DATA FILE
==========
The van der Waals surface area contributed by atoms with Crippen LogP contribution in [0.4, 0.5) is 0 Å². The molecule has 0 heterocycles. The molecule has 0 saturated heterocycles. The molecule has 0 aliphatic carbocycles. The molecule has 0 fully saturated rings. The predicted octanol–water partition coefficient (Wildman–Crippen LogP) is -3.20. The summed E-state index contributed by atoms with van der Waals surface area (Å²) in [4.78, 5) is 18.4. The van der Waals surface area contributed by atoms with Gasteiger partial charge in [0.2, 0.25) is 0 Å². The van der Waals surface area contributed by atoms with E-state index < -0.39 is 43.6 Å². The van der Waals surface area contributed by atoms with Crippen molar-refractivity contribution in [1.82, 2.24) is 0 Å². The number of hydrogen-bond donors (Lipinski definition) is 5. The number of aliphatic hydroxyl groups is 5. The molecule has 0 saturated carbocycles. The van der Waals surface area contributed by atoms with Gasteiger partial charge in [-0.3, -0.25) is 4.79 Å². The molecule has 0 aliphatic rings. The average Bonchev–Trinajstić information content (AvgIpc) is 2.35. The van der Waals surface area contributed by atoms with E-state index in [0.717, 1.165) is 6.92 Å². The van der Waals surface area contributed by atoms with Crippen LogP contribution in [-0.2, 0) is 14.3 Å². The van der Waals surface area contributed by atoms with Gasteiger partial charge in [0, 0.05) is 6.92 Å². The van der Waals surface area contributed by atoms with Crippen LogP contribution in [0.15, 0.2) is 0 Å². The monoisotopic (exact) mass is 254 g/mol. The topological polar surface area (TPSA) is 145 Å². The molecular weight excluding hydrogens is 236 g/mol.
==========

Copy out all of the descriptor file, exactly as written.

The van der Waals surface area contributed by atoms with Crippen LogP contribution in [0.4, 0.5) is 0 Å². The molecule has 0 heterocycles. The molecule has 0 saturated heterocycles. The molecule has 0 aliphatic carbocycles. The molecule has 0 fully saturated rings. The predicted octanol–water partition coefficient (Wildman–Crippen LogP) is -3.20. The summed E-state index contributed by atoms with van der Waals surface area (Å²) in [4.78, 5) is 18.4. The van der Waals surface area contributed by atoms with Gasteiger partial charge in [0.2, 0.25) is 0 Å². The van der Waals surface area contributed by atoms with E-state index < -0.39 is 43.6 Å². The van der Waals surface area contributed by atoms with Crippen molar-refractivity contribution in [1.82, 2.24) is 0 Å². The number of hydrogen-bond donors (Lipinski definition) is 5. The number of aliphatic hydroxyl groups is 5. The molecule has 0 saturated carbocycles. The van der Waals surface area contributed by atoms with Gasteiger partial charge in [-0.3, -0.25) is 4.79 Å². The molecule has 0 aliphatic rings. The average Bonchev–Trinajstić information content (AvgIpc) is 2.35. The van der Waals surface area contributed by atoms with E-state index in [0.717, 1.165) is 6.92 Å². The van der Waals surface area contributed by atoms with Crippen LogP contribution in [-0.2, 0) is 14.3 Å². The van der Waals surface area contributed by atoms with Gasteiger partial charge in [0, 0.05) is 6.92 Å². The van der Waals surface area contributed by atoms with Crippen LogP contribution in [0.15, 0.2) is 0 Å². The monoisotopic (exact) mass is 254 g/mol. The topological polar surface area (TPSA) is 145 Å². The molecular weight excluding hydrogens is 236 g/mol.